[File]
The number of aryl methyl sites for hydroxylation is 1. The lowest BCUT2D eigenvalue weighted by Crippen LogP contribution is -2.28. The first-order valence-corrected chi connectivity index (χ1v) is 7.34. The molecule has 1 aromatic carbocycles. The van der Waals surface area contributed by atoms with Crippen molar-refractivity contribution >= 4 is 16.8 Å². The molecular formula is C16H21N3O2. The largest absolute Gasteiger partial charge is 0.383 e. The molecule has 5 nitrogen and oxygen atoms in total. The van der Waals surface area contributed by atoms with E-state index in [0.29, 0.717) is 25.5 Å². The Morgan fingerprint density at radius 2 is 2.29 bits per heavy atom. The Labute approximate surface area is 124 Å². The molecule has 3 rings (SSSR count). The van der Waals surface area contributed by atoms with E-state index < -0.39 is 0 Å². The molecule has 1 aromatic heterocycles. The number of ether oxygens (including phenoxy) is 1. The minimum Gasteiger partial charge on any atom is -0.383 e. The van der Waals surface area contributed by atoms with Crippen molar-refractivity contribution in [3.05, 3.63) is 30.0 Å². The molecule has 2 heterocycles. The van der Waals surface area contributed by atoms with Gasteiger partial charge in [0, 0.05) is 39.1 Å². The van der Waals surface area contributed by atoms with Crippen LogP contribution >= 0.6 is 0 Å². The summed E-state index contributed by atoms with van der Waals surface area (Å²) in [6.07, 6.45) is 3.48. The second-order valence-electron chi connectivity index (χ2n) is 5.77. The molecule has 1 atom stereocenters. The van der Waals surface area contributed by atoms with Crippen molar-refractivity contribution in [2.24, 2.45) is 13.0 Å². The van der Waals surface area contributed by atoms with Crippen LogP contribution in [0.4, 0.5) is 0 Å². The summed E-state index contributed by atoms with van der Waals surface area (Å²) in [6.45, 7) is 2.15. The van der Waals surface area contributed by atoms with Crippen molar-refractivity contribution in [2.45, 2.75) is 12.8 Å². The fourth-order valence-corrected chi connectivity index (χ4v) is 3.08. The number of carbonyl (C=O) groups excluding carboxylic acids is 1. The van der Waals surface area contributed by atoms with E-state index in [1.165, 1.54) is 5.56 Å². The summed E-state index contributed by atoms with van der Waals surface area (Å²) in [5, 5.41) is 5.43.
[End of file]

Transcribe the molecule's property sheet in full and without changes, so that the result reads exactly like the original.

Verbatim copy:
The number of aryl methyl sites for hydroxylation is 1. The lowest BCUT2D eigenvalue weighted by Crippen LogP contribution is -2.28. The first-order valence-corrected chi connectivity index (χ1v) is 7.34. The molecule has 1 aromatic carbocycles. The van der Waals surface area contributed by atoms with Crippen molar-refractivity contribution >= 4 is 16.8 Å². The molecular formula is C16H21N3O2. The largest absolute Gasteiger partial charge is 0.383 e. The molecule has 5 nitrogen and oxygen atoms in total. The van der Waals surface area contributed by atoms with E-state index in [0.29, 0.717) is 25.5 Å². The Morgan fingerprint density at radius 2 is 2.29 bits per heavy atom. The Labute approximate surface area is 124 Å². The molecule has 3 rings (SSSR count). The van der Waals surface area contributed by atoms with E-state index < -0.39 is 0 Å². The molecule has 1 aromatic heterocycles. The number of ether oxygens (including phenoxy) is 1. The minimum Gasteiger partial charge on any atom is -0.383 e. The van der Waals surface area contributed by atoms with Crippen molar-refractivity contribution in [3.05, 3.63) is 30.0 Å². The molecule has 2 heterocycles. The van der Waals surface area contributed by atoms with Gasteiger partial charge in [0, 0.05) is 39.1 Å². The van der Waals surface area contributed by atoms with Crippen LogP contribution >= 0.6 is 0 Å². The summed E-state index contributed by atoms with van der Waals surface area (Å²) in [6.07, 6.45) is 3.48. The second-order valence-electron chi connectivity index (χ2n) is 5.77. The molecule has 1 atom stereocenters. The van der Waals surface area contributed by atoms with Crippen molar-refractivity contribution in [2.24, 2.45) is 13.0 Å². The van der Waals surface area contributed by atoms with Crippen LogP contribution in [0.4, 0.5) is 0 Å². The summed E-state index contributed by atoms with van der Waals surface area (Å²) in [6.45, 7) is 2.15. The van der Waals surface area contributed by atoms with Crippen molar-refractivity contribution in [2.45, 2.75) is 12.8 Å². The fourth-order valence-corrected chi connectivity index (χ4v) is 3.08. The number of carbonyl (C=O) groups excluding carboxylic acids is 1. The van der Waals surface area contributed by atoms with E-state index in [1.165, 1.54) is 5.56 Å². The summed E-state index contributed by atoms with van der Waals surface area (Å²) in [5, 5.41) is 5.43.